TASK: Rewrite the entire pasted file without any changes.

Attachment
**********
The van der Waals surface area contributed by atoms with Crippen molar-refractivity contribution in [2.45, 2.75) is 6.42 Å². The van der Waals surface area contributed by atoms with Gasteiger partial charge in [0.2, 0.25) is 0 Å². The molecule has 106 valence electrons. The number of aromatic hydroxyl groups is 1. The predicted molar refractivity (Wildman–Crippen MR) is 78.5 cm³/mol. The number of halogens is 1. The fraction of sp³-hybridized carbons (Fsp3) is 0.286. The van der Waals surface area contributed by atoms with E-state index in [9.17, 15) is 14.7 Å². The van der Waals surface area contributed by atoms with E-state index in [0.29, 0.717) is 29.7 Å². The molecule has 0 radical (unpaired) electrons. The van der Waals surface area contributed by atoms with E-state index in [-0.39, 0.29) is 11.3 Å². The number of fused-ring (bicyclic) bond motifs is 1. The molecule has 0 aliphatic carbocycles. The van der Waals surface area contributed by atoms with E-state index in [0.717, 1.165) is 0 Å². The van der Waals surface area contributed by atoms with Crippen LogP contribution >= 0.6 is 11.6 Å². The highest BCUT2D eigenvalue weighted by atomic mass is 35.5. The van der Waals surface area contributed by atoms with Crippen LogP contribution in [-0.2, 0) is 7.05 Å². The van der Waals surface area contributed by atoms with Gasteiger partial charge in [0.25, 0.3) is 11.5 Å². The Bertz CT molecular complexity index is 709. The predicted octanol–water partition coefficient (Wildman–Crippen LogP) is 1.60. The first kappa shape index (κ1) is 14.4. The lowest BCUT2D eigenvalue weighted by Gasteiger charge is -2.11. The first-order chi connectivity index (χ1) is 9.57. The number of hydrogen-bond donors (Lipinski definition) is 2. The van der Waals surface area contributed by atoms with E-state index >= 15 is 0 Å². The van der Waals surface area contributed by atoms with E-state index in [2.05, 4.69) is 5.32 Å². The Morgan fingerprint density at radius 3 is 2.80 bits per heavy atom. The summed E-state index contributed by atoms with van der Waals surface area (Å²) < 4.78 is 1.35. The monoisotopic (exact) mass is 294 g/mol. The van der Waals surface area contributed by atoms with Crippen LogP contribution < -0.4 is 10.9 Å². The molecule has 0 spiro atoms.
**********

The van der Waals surface area contributed by atoms with Crippen molar-refractivity contribution in [2.45, 2.75) is 6.42 Å². The van der Waals surface area contributed by atoms with Gasteiger partial charge in [0.2, 0.25) is 0 Å². The molecule has 106 valence electrons. The number of aromatic hydroxyl groups is 1. The predicted molar refractivity (Wildman–Crippen MR) is 78.5 cm³/mol. The number of halogens is 1. The fraction of sp³-hybridized carbons (Fsp3) is 0.286. The van der Waals surface area contributed by atoms with E-state index in [9.17, 15) is 14.7 Å². The van der Waals surface area contributed by atoms with E-state index in [0.29, 0.717) is 29.7 Å². The molecule has 0 radical (unpaired) electrons. The van der Waals surface area contributed by atoms with E-state index in [-0.39, 0.29) is 11.3 Å². The number of fused-ring (bicyclic) bond motifs is 1. The molecule has 0 aliphatic carbocycles. The van der Waals surface area contributed by atoms with E-state index in [0.717, 1.165) is 0 Å². The van der Waals surface area contributed by atoms with Crippen LogP contribution >= 0.6 is 11.6 Å². The highest BCUT2D eigenvalue weighted by atomic mass is 35.5. The van der Waals surface area contributed by atoms with Crippen LogP contribution in [-0.2, 0) is 7.05 Å². The van der Waals surface area contributed by atoms with Gasteiger partial charge in [0.25, 0.3) is 11.5 Å². The Bertz CT molecular complexity index is 709. The predicted octanol–water partition coefficient (Wildman–Crippen LogP) is 1.60. The first kappa shape index (κ1) is 14.4. The lowest BCUT2D eigenvalue weighted by Gasteiger charge is -2.11. The first-order chi connectivity index (χ1) is 9.57. The number of hydrogen-bond donors (Lipinski definition) is 2. The van der Waals surface area contributed by atoms with E-state index >= 15 is 0 Å². The van der Waals surface area contributed by atoms with E-state index in [2.05, 4.69) is 5.32 Å². The Morgan fingerprint density at radius 3 is 2.80 bits per heavy atom. The summed E-state index contributed by atoms with van der Waals surface area (Å²) < 4.78 is 1.35. The monoisotopic (exact) mass is 294 g/mol. The van der Waals surface area contributed by atoms with Crippen LogP contribution < -0.4 is 10.9 Å². The molecule has 0 spiro atoms.